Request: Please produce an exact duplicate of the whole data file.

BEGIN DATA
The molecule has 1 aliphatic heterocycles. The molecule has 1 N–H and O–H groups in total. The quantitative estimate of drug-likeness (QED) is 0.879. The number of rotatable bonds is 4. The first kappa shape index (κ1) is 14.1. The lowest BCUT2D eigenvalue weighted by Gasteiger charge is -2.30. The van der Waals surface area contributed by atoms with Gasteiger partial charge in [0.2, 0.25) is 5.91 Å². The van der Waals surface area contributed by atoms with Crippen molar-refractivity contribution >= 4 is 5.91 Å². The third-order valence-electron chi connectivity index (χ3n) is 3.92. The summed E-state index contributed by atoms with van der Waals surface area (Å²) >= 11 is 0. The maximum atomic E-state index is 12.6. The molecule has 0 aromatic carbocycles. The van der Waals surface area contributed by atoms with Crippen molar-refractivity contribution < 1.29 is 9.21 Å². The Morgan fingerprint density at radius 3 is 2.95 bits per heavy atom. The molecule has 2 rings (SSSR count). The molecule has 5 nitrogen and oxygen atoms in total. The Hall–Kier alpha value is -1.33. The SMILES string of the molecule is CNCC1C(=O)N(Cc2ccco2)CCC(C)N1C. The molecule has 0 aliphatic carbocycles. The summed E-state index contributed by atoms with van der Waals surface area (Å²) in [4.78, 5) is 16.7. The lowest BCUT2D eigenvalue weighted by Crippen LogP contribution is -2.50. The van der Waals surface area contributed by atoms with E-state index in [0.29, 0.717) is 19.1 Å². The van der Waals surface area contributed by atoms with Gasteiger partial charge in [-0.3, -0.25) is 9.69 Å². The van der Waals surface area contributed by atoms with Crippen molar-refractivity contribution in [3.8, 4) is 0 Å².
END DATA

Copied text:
The molecule has 1 aliphatic heterocycles. The molecule has 1 N–H and O–H groups in total. The quantitative estimate of drug-likeness (QED) is 0.879. The number of rotatable bonds is 4. The first kappa shape index (κ1) is 14.1. The lowest BCUT2D eigenvalue weighted by Gasteiger charge is -2.30. The van der Waals surface area contributed by atoms with Gasteiger partial charge in [0.2, 0.25) is 5.91 Å². The van der Waals surface area contributed by atoms with Crippen molar-refractivity contribution >= 4 is 5.91 Å². The third-order valence-electron chi connectivity index (χ3n) is 3.92. The summed E-state index contributed by atoms with van der Waals surface area (Å²) >= 11 is 0. The maximum atomic E-state index is 12.6. The molecule has 0 aromatic carbocycles. The van der Waals surface area contributed by atoms with Crippen molar-refractivity contribution < 1.29 is 9.21 Å². The Morgan fingerprint density at radius 3 is 2.95 bits per heavy atom. The molecule has 2 rings (SSSR count). The molecule has 5 nitrogen and oxygen atoms in total. The Hall–Kier alpha value is -1.33. The SMILES string of the molecule is CNCC1C(=O)N(Cc2ccco2)CCC(C)N1C. The molecule has 0 aliphatic carbocycles. The summed E-state index contributed by atoms with van der Waals surface area (Å²) in [4.78, 5) is 16.7. The lowest BCUT2D eigenvalue weighted by Crippen LogP contribution is -2.50. The van der Waals surface area contributed by atoms with E-state index in [0.29, 0.717) is 19.1 Å². The van der Waals surface area contributed by atoms with Gasteiger partial charge in [-0.3, -0.25) is 9.69 Å². The van der Waals surface area contributed by atoms with Crippen molar-refractivity contribution in [3.8, 4) is 0 Å².